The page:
Until a year ago, the topic of working from home was still associated with a great deal of scepticism in many professional fields. Within a few months, however, the proportion of employees working from home occasionally or exclusively has increased from 40% to 60%. Now, a year into learning about this new phenomenon,
we take a look into the future, together with trend researcher Oona Horx-Strathern: She has focused on trends in the areas of living, construction and architecture for more than 25 years. In the Home Report series of the Zukunftsinstitut, she now takes a look at how we will be living in future.
Oona Horx-Strathern has a clear answer to this: “The Hoffice is here to stay. The way we work will never be the same again – just like other aspects of our lives won’t. So the time has come to develop smart solutions and space-usage concepts that pave the way to the new normal.”
Oona Horx-Strathern sees a great opportunity in this journey. The term “Hoffice” coined by her is a light-hearted allusion to “Hoffnung”, the German word for “hope”. Because the injection of work into our home environment will take the relationship we have with our homes to a new level. As Third Places like restaurants and cultural venues have been closed, everything has revolved around our own four walls in the past months. “Now, more than ever before, being at home means being comfortable and thus describes not only a physical location but also a lifestyle”, explains the expert.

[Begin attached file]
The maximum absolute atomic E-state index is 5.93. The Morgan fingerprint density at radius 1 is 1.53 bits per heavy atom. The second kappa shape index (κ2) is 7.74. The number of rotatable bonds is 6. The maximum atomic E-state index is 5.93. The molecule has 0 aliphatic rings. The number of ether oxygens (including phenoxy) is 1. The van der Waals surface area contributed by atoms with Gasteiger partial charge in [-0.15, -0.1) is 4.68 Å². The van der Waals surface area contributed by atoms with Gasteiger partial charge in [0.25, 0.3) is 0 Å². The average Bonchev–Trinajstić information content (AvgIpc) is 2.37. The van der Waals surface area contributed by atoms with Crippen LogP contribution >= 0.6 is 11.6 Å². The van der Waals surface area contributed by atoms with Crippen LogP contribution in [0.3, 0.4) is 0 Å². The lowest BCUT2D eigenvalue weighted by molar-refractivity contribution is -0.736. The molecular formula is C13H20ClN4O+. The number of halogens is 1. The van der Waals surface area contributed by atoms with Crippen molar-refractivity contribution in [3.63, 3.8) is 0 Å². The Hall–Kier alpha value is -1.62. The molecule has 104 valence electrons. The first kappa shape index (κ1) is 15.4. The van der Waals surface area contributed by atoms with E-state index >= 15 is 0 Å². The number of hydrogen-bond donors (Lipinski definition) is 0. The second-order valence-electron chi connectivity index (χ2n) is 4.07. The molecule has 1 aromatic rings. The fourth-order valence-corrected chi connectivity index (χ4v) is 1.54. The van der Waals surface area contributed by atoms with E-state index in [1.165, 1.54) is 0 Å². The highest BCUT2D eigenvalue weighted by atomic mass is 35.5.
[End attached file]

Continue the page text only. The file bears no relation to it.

Hoffice and Hoffice are not always the same: The term “Hoffice” was already current in the media before the pandemic. It referred to a new working concept from Sweden, where you invite a friend or strangers to work with you in your own home. This model never took hold in Germany at the time. Today, we understand “Hoffice” to mean something completely different: Oona Horx-Strathern uses it to describe a new lifestyle that has emerged as a result of the fusion of home and office due to Covid. Three ideas are key if we want to turn the home office from a necessity into a place of well-being:
Despite the fact that they save time and have greater autonomy, only 56% of employees find working at home more enjoyable than working in an office, according to the findings of a study conducted in May 2020. If we want to change this, we need to rethink: Up until now, offices were pure business spaces. But during the crisis they turned into living spaces. When it comes to unlocking our potential and thinking creatively, our surroundings play a crucial role. As Dostoyevsky put it, “Beauty will save the world.” Oona Horx Strathern agrees: “The Hoffice has given us newfound freedom to adapt our workplace to suit our personal style of living. We now need to capitalise on this and create an environment that we enjoy working in.” We need to ensure the lighting is good. We also need to understand that art prints or special pieces of furniture can give space a personal touch.